The California Franchise Tax Board (FTB) on Wednesday, Oct. 5, announced special state tax relief for taxpayers and businesses affected by Hurricane Ian.
Taxpayers and businesses in presidentially declared disaster areas are granted an extension to Feb. 15, 2023, to file California tax returns on 2021 income and make any tax payments that would have been due between Sept. 23, 2022, and Feb. 15, 2023.
“This offers relief to taxpayers who were victims of Hurricane Ian and have a California filing requirement,” said State Controller and FTB Chair Betty T. Yee. “For some, this will mean several additional months to file their California tax returns or make their quarterly estimated tax payment to the state.”
The relief means those affected taxpayers who would have had an Oct. 17, 2022, tax filing deadline now have until Feb. 15, 2023, to file. However, tax year 2021 tax payments originally due on April 18, 2022, are not eligible for the extension.
The IRS recently announced that taxpayers affected by Hurricane Ian in Florida qualify for the extension to Feb. 15, 2023, to file certain individual and business tax returns and make certain tax payments. FTB automatically conforms to Internal Revenue Service (IRS) postponement periods for presidentially declared disasters.
Taxpayers who are affected by a presidentially declared disaster may claim a deduction for a disaster loss. Additional information and instructions are available in FTB Publication 1034, 2021 Disaster Loss: How to Claim a State Tax Deduction.
Taxpayers can claim a disaster loss in one of two ways. They may claim the disaster loss for the 2022 tax year when they file their return next spring, or they may claim the loss against 2021 income on this year’s return. An amended return may be filed by those who already have filed this year. The advantage of claiming the disaster loss on a tax year 2021 return is that FTB can issue a refund sooner.
Taxpayers should write the name of the disaster (for example, Hurricane Ian) in blue or black ink at the top of their tax return to alert FTB. If taxpayers are filing electronically, they should follow the software instructions to enter disaster information. If an affected taxpayer receives a late filing or late payment penalty notice related to the postponement period, the taxpayer should call the number on the notice to have the penalty abated.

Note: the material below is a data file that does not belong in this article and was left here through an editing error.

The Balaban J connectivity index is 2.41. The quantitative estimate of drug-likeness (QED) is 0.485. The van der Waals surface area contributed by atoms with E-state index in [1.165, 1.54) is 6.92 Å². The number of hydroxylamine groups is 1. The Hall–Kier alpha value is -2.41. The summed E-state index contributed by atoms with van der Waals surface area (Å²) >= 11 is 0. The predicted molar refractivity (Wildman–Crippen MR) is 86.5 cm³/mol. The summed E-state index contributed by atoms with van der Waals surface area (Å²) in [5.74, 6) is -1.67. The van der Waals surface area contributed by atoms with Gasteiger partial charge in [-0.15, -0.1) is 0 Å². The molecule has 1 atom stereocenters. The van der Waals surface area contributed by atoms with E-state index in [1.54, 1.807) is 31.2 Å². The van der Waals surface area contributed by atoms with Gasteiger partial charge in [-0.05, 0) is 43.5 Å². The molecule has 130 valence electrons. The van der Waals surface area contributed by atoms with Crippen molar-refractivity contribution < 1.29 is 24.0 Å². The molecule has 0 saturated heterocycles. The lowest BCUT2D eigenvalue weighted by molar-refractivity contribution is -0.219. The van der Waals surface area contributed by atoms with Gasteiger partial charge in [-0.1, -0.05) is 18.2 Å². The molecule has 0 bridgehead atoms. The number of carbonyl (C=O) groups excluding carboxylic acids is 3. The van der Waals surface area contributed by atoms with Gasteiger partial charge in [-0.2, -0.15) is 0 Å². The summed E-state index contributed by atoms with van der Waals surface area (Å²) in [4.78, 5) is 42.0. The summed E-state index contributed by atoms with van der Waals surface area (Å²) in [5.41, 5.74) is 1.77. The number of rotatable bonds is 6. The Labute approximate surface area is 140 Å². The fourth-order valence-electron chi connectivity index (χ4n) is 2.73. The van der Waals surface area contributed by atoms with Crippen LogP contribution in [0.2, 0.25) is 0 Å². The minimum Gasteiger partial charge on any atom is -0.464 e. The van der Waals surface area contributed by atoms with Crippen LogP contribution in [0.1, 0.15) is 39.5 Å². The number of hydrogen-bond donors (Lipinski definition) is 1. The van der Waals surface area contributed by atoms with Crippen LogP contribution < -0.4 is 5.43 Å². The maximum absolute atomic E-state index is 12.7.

Disaster victims also may receive free copies of their state returns to replace those lost or damaged. Taxpayers may complete form FTB 3516 and write the name of the disaster in blue or black ink at the top of the request.
[Information via news release from the California Franchise Tax Board.]
2 comments for "California grants tax relief for Hurricane Ian victims"
Ledesma 99 says
Frankly, this gesture applies to practically nobody. What it does do however is let Newsom pretend that his state is a hurricane victim just as much as Florida.
Tim Scott says
I don’t think anyone is pretending anything, except maybe the AVTimes pretending this is news. It’s strictly standard procedure followed by every state’s tax collection unit after a disaster anywhere that the IRS grants leniency over. It gets announced, because anything the government does gets a “press release,” but this is the kind of thing that shows up as filler in those little flyer things where DBAs and other court required announcements are made for a fee, if it shows up at all. Ours is the AVJournal.